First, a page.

If this isn't clear enough, hash codes can be the serialized strings that reflect the complete object state, and in this case it indeed matches the string comparison described above. This is what we'll concentrate on since string-serialized objects have a bunch of other nice properties we can use for partial comparison, or property change tracking. Of course, hash codes being generated as part of the object creation suffer a major limitation, there is a new hash code for each new object and thus two objects will be automatically said to be different based on their hash codes. The serialized strings however lets you compare different instances of objects and get to know whether these are identical, ie the values of their properties are identical.

It must be said at this point that the following may be useful for your application needs, or not. It really depends on each case, and obviously design choices at the basis of managed code environments like .NET objects is also subject to this : their assumptions around object comparison and hash code generation will fit your needs...or not. Don't underestimate this when you're checking the requirements.

Let's take an example,

class Style
 public :
  String _fontname;
  Int _color;
  Int _height;
  EnumStyle _style; // italic, bold, underline combination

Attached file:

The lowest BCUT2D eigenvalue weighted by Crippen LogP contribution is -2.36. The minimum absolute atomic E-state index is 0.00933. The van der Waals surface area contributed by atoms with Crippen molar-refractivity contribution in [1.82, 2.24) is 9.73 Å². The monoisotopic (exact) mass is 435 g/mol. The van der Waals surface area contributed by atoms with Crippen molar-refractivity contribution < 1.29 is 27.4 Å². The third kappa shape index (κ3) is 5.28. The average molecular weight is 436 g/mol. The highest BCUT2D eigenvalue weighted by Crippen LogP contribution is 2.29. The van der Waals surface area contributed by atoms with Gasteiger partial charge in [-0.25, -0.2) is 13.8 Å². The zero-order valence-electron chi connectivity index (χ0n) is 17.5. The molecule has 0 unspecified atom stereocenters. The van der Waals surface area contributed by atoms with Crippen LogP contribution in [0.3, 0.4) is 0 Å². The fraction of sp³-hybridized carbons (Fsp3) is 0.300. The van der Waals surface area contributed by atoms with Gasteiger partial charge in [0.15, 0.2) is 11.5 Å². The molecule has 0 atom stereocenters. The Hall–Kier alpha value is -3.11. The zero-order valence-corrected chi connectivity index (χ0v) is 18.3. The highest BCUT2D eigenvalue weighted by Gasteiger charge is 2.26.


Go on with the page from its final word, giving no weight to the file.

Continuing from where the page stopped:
String Serialize()
    return "1.0" /*for versioning purposes*/ + SEP + 
           _fontname + SEP + 
           _color.Serialize() + SEP + 
           _height.Serialize() + SEP +

  bool Compare(Style& style)
    return ( StringManager.GetPtr( this->Serialize() ) ==
             StringManager.GetPtr( style.Serialize() )

  bool CompareCustom(Style& style, String (*customSerializationFunction)(String&) )
    return ( StringManager.GetPtr( (*customSerializationFunction)(*this) ) == 
             StringManager.GetPtr( (*customSerializationFunction)(style) ) 


In a real world use case, the Style class comparison allows to know whether the user changes some style in the application, whether it fits an existing one, or if a new instance must be created in the dictionary of known styles. The implementation really revolves around the serialization as defined above, and then ends up comparing strings.

For obvious reasons, if comparisons is intensively used, then there might be a memory problem. Every single call to the StringManager will by default allocate new buffers to different strings. Depending on the distribution of the strings, what the application does, a different implementation of the StringManager is probably more suitable. The alternative implementations are one of the following :

  • expect a true,false parameter to be passed along in the .GetPtr() call so that no new string buffers are allocated
  • allocate a string into a large preallocated block, whose size is such that reallocation is rarely required, and promote string buffers to more durable individual memory blocks based on usage. Essentially, strings that are often used would be automatically moved to individual buffers, while others with shorter life would remain temporarily.


Partial comparison

Partial object comparison can be achieved using a custom serialization. Because the class can't or shouldn't implement every possible combination of serialization, for instance I might be interested in all styles with a particular _fontname regardless the values of other properties, it makes complete sense to delegate the serialization to the consumer. So the consumer is responsible for providing a serialization function, which then is used regularly to compare strings just like the full comparison. You end up using the CompareCustom() method.